The closure of La Sainte Union has raised the spectre of more government interference in higher education. The closure of La Sainte Union College, a Catholic teacher training establishment in Hampshire, could lead to a shortage of qualified teachers in the area, the county's chief education officer has warned.
The Teacher Training Agency pulled the plug on LSU last week after a re-inspection by the Office for Standards in Education showed that serious weaknesses had not been put right.
Peter Coles, Hampshire's director of education, said LSU's intake was halved last year after it failed the first inspection. Although the existing students will be shared out between Southampton University, Chichester College of HE and King Alfred's College, Winchester, his appeal to the TTA to restore the original 230 training places has been turned down.
The closure reduces the number of Catholic teacher-training establishments in England and Wales to five and will mean job losses among the 26 academic staff as well as many more support and administration staff. Exact numbers of jobs to go are not yet known. The futures of the principal, Dr Anand Chitnis, and deputy, John Layman, are also unclear.
Mr Layman said: "There will be a few job losses but we are not in a position to say how many. We will try to keep them to a minimum, but we will not be carrying out teacher training directly ourselves so those staff may well be affected."
About half of the courses at LSU are in teacher training. The other degree courses will be delivered by a new Southampton University college on the LSU site. Decisions on a new name for the college, which will open in September, will be made in the next couple of weeks.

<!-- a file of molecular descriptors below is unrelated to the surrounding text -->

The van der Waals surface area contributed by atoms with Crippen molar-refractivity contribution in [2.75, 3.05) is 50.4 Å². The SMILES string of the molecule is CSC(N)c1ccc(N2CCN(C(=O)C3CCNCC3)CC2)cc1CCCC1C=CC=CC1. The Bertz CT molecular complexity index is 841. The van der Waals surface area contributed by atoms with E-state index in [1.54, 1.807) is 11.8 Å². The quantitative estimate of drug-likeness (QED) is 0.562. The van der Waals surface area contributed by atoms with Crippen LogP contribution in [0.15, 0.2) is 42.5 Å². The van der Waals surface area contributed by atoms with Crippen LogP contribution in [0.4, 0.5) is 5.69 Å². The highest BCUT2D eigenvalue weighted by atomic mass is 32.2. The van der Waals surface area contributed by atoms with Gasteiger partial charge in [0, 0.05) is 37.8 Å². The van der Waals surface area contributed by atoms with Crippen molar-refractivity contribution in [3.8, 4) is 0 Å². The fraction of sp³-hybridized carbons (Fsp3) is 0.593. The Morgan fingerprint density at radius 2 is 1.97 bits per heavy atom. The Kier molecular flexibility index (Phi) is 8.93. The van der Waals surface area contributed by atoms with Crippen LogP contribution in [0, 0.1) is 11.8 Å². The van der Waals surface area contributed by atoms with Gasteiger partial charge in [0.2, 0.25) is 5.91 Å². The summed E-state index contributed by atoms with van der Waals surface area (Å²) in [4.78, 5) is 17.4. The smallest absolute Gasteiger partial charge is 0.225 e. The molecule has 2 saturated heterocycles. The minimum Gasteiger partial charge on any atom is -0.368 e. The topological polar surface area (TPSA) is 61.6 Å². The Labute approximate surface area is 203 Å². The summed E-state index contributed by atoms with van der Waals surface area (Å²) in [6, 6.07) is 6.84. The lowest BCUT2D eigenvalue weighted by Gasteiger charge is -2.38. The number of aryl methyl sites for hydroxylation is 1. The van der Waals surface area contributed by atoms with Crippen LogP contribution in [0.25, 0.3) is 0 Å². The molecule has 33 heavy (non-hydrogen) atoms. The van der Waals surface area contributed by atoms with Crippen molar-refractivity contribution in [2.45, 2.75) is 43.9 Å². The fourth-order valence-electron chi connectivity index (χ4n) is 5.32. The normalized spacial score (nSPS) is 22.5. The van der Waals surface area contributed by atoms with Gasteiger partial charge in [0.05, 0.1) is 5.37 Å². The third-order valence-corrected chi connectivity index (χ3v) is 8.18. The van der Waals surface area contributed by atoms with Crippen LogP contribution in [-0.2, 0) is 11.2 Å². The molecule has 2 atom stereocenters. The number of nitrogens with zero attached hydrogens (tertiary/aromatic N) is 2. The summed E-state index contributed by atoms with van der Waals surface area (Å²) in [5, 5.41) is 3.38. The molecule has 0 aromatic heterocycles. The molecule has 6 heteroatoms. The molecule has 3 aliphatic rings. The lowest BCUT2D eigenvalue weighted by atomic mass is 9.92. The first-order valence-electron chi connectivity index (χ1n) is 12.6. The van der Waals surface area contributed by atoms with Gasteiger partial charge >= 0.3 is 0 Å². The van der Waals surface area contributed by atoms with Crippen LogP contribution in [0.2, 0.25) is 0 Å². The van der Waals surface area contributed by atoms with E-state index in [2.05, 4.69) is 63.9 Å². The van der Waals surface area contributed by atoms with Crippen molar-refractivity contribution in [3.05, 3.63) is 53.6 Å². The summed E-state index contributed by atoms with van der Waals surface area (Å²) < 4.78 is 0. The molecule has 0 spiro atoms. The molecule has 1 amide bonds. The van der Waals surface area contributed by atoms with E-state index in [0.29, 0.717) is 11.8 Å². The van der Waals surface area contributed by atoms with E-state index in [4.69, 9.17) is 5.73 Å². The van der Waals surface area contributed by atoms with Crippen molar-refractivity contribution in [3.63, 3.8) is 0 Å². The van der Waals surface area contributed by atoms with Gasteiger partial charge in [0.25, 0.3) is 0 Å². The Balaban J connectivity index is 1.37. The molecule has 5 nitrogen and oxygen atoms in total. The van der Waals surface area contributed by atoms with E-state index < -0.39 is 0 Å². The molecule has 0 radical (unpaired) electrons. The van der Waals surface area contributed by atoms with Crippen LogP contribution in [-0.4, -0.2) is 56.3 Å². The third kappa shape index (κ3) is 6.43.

The closure is expected to affect Catholic schools in the area, which rely heavily on LSU for staff, although Southampton University has stressed that it is keen to preserve the Catholic dimension.
Mary Russell, secretary of the Universities Council for the Education of Teachers, said that the closure set a worrying precedent for government interference in higher education. "This is the only example of a quango, a non-professional body, having the power to take away accreditation from an institute of higher education," she said.
In the case of another failing teacher training college, Charlotte Mason, Lancaster University had intervened before the TTA.
OFSTED found that students' subject knowledge in English and maths was shaky. They also concentrated too narrowly on certain year groups so that they had an inadequate understanding of pupils' progress across the primary age range.
In maths, some students' calculation skills were so poor that they gave "misleading information to pupils". They also needed better guidance in developing assessment systems for pupils.
LSU failed to comply with the TTA's quality criteria in seven areas. The report notes, however, that many improvements were under way at the time of the inspection, and a college spokesman said staff were disappointed that the TTA had not allowed enough time for the improvements to bed down.
Anthea Millett, the TTA's chief executive, stressed that the quality of the training the students received had to be the priority. "The decision to withdraw accreditation is never easy," she said. "But all the evidence in this case, which is not in dispute, left us with no alternative."